OPINION: We are a nation in deep search of self-respect
JOHANNESBURG - Disregard for human life suggests that our humanity has gone out with the bathwater.
We tried hard to rid ourselves of the scars of 350 years of having every decision right we had taken away. As a consequence we had to fight for every decision we needed to make and this could only be through a rebellion. Rebellion and anger has been thus part of our DNA. The Truth and Reconciliation Commission (TRC) was just the first but an important step to peel the infinite onion layers of frustration, resignation, self-hate and demand for respect.
The manifestation of our profound challenge is not only about people who are from outside, but it is a significant part of ourselves.
With the unemployment, poverty and inequality problem that blight more than 50 percent of the population, tensions and attacks to foreign nationals need to be understood against the background of such massive numbers.
Congestion in poor neighborhoods with foreigners who are better off is likely to trigger animosity.
With drug abuse and destruction of life there is bound to be anger. The twin scourge of unemployment and attack on those who are darker than us is the violence against women and children.
Here an important statistic to note: 60 percent of fathers say they are married against 30 percent of mothers. In in fact 61 percent of the birth certificates, the name of the father is missing.
The question is this why would 50 percent of mothers deny being married? Put differently, who are the other half of fathers married to if half the spouses disclaim being married.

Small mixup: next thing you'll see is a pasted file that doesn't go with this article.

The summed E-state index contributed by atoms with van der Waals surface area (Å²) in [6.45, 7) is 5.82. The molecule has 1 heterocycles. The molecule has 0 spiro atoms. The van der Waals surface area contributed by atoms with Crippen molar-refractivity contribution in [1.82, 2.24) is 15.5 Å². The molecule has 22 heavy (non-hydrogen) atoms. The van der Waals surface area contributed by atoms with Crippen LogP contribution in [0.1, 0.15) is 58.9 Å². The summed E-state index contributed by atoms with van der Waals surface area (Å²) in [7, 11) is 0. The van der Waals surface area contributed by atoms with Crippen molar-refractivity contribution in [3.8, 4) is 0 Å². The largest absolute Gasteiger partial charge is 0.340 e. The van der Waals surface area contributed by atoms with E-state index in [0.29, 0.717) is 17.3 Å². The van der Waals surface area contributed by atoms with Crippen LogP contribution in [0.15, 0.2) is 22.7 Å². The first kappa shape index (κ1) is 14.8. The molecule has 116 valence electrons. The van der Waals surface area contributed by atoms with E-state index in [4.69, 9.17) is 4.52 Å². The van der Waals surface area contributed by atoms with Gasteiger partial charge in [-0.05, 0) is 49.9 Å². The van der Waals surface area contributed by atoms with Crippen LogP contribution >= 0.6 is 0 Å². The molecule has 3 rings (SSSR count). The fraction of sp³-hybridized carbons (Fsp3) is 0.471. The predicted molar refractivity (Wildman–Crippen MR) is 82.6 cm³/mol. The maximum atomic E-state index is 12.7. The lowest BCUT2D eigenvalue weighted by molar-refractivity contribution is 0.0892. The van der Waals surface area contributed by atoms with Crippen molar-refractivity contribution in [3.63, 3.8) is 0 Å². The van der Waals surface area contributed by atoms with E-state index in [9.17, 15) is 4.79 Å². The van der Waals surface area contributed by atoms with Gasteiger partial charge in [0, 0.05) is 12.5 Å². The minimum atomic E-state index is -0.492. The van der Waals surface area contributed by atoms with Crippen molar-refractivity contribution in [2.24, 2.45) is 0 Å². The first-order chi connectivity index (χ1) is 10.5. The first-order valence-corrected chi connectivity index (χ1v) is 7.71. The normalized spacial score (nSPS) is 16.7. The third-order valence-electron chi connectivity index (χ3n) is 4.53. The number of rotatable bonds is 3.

This describes a society that is at war of sexes and at war with claim to parenthood. It suggests that 50 percent of parents are discordant in severely compromised relationships. This is a potential risk of violence.
It also suggests that the fathers claiming conjugal rights remain potential killing machines.
Today it is Uyinene Mrwetyana, Leighandre Jegels and Meghan Cremer. Not long ago it was Karabo Mokwena, Courtney Pieters and Sinoxolo Mafevuka.
We are a nation in deep search of self-respect and connecting with a different future from the one we are immersed in today.
Violence against foreign nationals and against us undermines the hopes and aspirations of every African, Agenda 2063 and the Africa Continental Free Trade Agreement.
In 1998 late president Nelson Mandela said: “South Africa occupies a special place in the hearts of the international community - what you have done collectively has been hailed as the miracle of the world. We have brought about this miracle… When you go to the world you need just to say, 'I am a South African' whether you are black or white, and the doors of this world become wide open to you. I want you to keep that in mind, to respond to the call for unity and for reconciliation, and not to behave in a way which let down those who trust us, inside and outside the country. You have become an example: a shining beacon to the entire world!”
Have we kept the promise? No! And the doors of the continent are closing on us.
Dr Pali Lehohla is the former Statistician-General of South Africa and the former head of Statistics South Africa.